EMERGENCY LANDING PATTERN
The ELP is a 360º overhead pattern designed to position the aircraft for landing when the
possibility of a power loss exists or no power is available. Hence, the ELP is utilized for both
actual and simulated PEL and actual and simulated Forced Landings. If altitude permits,
intercept the ELP at 3000 feet AGL (2500 feet AGL minimum per NATOPS). ELPs should only
be flown to prepared fields, as ejection is strongly preferred over forced landings into unprepared
terrain. Furthermore, it is quite acceptable under certain scenarios to intercept and continue the
ELP from somewhere below high key, if necessary.
If excess altitude exists during the glide to high key, the three most common methods to lose
altitude are bow ties, S-turns, and slips. Any one or all of these methods may be used in one
evolution while gliding to high key. Lowering the gear is also an acceptable method to increase
your decent rate to high key; however, plan the decent profile accordingly since with an engine
failure in the T-6A, once the gear is down, it cannot be raised.
Bow ties are essentially a continuous set of mild turns in the shape of a bow tie flown
approximately ½ WTD away and on the downwind side of the landing field. With each bow tie,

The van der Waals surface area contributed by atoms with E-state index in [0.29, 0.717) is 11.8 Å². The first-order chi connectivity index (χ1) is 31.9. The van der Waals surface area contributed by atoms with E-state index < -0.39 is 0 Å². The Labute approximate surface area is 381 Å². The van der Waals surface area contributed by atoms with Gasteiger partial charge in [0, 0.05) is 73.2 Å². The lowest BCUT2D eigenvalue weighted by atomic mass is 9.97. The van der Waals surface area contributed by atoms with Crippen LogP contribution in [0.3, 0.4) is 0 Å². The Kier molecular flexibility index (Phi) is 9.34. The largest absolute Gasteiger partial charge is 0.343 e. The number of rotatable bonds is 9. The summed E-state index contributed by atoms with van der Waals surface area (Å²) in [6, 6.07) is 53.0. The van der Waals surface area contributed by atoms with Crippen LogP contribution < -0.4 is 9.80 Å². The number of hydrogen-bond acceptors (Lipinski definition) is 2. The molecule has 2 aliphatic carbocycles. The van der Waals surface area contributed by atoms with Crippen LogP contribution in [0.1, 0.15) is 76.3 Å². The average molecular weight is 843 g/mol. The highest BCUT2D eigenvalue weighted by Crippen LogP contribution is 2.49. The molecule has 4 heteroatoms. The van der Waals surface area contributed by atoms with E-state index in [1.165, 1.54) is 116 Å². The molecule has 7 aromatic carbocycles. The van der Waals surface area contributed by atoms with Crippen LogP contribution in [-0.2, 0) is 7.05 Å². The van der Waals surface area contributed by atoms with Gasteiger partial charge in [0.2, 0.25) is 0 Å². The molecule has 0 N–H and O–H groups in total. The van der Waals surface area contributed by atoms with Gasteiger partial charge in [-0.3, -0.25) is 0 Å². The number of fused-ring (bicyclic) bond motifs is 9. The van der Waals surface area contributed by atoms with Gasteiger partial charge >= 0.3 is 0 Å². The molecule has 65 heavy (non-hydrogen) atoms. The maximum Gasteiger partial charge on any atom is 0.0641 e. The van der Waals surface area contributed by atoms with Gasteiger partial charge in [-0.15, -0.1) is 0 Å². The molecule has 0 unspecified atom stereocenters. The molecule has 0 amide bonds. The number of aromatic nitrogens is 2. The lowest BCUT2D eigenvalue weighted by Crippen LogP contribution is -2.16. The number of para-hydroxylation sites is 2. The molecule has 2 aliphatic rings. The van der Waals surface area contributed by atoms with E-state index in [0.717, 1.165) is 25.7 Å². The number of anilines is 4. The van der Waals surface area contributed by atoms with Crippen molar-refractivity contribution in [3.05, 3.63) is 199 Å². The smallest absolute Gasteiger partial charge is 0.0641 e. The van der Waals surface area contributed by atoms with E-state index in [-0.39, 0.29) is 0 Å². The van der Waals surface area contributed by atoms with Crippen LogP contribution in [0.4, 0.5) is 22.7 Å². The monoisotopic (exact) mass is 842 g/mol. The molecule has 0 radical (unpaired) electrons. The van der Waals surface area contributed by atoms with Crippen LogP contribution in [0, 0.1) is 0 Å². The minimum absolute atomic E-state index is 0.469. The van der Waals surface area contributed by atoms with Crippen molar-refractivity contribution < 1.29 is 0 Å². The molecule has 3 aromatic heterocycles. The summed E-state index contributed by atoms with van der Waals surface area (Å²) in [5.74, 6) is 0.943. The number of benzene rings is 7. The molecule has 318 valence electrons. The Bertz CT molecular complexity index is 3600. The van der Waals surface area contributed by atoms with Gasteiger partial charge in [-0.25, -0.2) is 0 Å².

you should attempt to keep the landing runway in sight. Bow ties are not precise maneuvers and
different techniques exist on how to fly them. Your instructor will provide guidance; however, a
good technique is to depart the bow ties for high key at least 1000 feet above high key altitude.
S-turns are used to effect a milder altitude loss and may be specifically used to make controlled
corrections while proceeding direct to high key. Designed to increase the actual track over the
ground, S-turns are simply lazy turns back and forth deviating from a straight-line ground track
in order to provide more time to descend.
Lastly, the slip is a faster method than the other two to effect a controlled altitude loss. As
explained in Chapter Three, the slip is uncoordinated flight where the airplane slides sideways
toward the center of the turn. This is purposely accomplished by lowering one wing and applying
opposite rudder (remember "wing down, top rudder").
1. SNFO/SWSOs will not be at the controls once the aircraft
reaches high key in the ELP. The student will inform the IP of the
ELP check points and ensure the aircraft is on profile.
2. Refer to the Voice Communications Study Guide for radio
calls in the ELP.